As reality bites the producers of oil, coal and even gas could suffer new crises, already prone to political instability the authority of the House of Saud, the Gulf monarchies and many African dictators could crumble as their main source of revenue dries up and with it their ability to support key institutions like the army.

This may come sooner than people realise, even if fossil fuels remain dominant for a long time but renewables look more favourable in the longer term companies will realise that the oil and coal reserves have a fast declining long term value and could soon become stranded assets.

Producers may also rationally try to cut production and increase prices to order to gain higher revenues in the short term, but this would of course make renewables look more attractive. These oil dependent nations should in the longer term benefit from these changes, many Gulf countries can become solar power giants in their own right and the move away from resource dependency will create more diverse economies and perhaps even transform their political climates for the better.

Technology Rules

Renewables are fundamentally different from fossil fuels in that first and foremost they are technology based, while they depend on environmental conditions such as wind and sunlight they do not require the movement of tonnes of oil, gas and coal from a mine or well.

Instead what matters is which country can manufacture the most efficient and cost effective solar modules and wind turbines, this means that the quality of intellectual property, patents and production centres will determine the winners of the renewable age.

Right now European countries arguably have an edge on technology but Chinese firms are ahead in terms of raw scale production and have incentivised its firms like BYD to become world leaders in the battery storage sector.

Of course that is not the only part of the story, countries can easily buy renewable energy components and set up a network based on overseas technology, but many like Turkey and Brazil feel that this would place them at a long term disadvantage and have enacted laws which determine that a certain percentage of renewable energy installations have to be built within the country, the idea being that this will help create local production centres even if it means increasing the construction costs of renewable installations in the short run.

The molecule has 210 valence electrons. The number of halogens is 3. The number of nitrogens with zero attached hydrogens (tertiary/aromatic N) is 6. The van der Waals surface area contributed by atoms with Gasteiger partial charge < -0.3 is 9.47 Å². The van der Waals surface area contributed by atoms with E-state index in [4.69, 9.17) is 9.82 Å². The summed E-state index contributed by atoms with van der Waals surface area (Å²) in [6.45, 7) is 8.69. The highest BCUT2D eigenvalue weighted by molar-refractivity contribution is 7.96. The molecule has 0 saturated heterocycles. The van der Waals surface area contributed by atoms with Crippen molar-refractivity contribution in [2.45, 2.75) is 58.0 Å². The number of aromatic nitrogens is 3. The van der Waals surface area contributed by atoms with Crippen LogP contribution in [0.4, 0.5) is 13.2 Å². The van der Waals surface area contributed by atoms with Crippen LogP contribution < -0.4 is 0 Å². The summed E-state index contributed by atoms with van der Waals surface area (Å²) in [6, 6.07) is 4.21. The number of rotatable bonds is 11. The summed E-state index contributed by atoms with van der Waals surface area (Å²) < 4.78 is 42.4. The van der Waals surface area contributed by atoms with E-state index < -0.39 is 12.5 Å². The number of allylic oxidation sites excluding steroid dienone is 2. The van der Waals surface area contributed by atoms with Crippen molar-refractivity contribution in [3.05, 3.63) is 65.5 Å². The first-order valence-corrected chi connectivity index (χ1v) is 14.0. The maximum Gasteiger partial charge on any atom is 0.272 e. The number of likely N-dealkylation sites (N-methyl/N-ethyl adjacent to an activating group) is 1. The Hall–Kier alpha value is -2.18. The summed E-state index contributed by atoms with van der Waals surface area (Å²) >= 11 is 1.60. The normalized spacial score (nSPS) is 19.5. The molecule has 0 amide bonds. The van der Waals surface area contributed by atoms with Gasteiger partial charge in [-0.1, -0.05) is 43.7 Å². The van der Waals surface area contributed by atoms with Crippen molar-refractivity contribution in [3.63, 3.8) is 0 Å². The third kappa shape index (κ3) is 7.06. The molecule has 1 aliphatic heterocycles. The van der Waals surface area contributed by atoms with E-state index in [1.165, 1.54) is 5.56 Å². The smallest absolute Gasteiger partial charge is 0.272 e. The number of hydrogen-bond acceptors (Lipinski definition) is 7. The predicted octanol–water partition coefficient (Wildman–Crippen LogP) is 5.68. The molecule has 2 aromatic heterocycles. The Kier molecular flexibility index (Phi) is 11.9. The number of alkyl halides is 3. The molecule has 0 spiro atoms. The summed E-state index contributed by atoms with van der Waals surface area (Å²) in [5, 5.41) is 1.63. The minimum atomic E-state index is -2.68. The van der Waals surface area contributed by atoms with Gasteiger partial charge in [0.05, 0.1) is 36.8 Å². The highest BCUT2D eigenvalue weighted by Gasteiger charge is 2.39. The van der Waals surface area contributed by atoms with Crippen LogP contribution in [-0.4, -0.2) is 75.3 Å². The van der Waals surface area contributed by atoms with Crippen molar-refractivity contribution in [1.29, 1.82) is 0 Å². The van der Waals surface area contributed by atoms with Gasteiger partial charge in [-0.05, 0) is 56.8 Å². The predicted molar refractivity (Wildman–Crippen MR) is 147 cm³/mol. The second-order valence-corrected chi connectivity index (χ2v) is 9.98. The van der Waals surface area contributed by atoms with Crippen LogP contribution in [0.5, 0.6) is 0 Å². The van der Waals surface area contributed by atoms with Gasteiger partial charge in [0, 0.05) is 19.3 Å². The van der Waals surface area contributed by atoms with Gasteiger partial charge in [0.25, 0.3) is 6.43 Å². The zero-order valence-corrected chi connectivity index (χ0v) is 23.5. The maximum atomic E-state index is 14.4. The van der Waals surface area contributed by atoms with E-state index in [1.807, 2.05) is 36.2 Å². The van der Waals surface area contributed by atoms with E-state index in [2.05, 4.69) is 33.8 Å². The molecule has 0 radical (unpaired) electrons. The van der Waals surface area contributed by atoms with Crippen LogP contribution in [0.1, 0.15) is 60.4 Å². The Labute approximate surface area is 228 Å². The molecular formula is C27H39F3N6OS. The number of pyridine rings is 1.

This has already led to conflicts as countries like the USA seek to restrict cheap Chinese solar module imports to in order to protect its own manufacturers, however for producers and users of energy, cheap Chinese imports are preferable as they keep costs lower.

Perhaps the most important geopolitical impact of renewables is if and how quickly they replace fossil fuels, the sooner this happens the more likely catastrophic climate change will be prevented. Climate change will profoundly change the world in an unpredictable manner, but widespread crop failure, water shortages, uninhabitable cities and extreme weather will certaintly lead to mass migration and widespread conflict and will throw the geo-political framework we know and understand now into chaos.



Categories: climate finance, Geo-Economics